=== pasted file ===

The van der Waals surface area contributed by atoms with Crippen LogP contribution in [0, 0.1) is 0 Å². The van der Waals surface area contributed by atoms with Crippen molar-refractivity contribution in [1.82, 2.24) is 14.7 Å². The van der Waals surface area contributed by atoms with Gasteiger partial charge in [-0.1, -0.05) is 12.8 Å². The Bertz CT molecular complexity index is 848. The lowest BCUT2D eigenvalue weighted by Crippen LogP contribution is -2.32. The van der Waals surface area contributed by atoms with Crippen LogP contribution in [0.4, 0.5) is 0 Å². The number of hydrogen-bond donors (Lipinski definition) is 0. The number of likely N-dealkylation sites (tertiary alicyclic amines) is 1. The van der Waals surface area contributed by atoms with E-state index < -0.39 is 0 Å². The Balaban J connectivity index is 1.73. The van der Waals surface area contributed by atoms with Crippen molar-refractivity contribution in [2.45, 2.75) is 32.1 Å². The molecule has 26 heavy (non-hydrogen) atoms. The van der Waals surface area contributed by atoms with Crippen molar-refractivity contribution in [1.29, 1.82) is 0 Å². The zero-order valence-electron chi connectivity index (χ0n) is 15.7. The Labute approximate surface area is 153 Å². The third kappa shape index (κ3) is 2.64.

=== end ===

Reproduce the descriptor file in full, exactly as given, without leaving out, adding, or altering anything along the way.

The van der Waals surface area contributed by atoms with Crippen LogP contribution in [0, 0.1) is 0 Å². The van der Waals surface area contributed by atoms with Crippen molar-refractivity contribution in [1.82, 2.24) is 14.7 Å². The van der Waals surface area contributed by atoms with Gasteiger partial charge in [-0.1, -0.05) is 12.8 Å². The Bertz CT molecular complexity index is 848. The lowest BCUT2D eigenvalue weighted by Crippen LogP contribution is -2.32. The van der Waals surface area contributed by atoms with Crippen LogP contribution in [0.4, 0.5) is 0 Å². The number of hydrogen-bond donors (Lipinski definition) is 0. The number of likely N-dealkylation sites (tertiary alicyclic amines) is 1. The van der Waals surface area contributed by atoms with E-state index < -0.39 is 0 Å². The Balaban J connectivity index is 1.73. The van der Waals surface area contributed by atoms with Crippen molar-refractivity contribution in [2.45, 2.75) is 32.1 Å². The molecule has 26 heavy (non-hydrogen) atoms. The van der Waals surface area contributed by atoms with Crippen molar-refractivity contribution in [1.29, 1.82) is 0 Å². The zero-order valence-electron chi connectivity index (χ0n) is 15.7. The Labute approximate surface area is 153 Å². The third kappa shape index (κ3) is 2.64.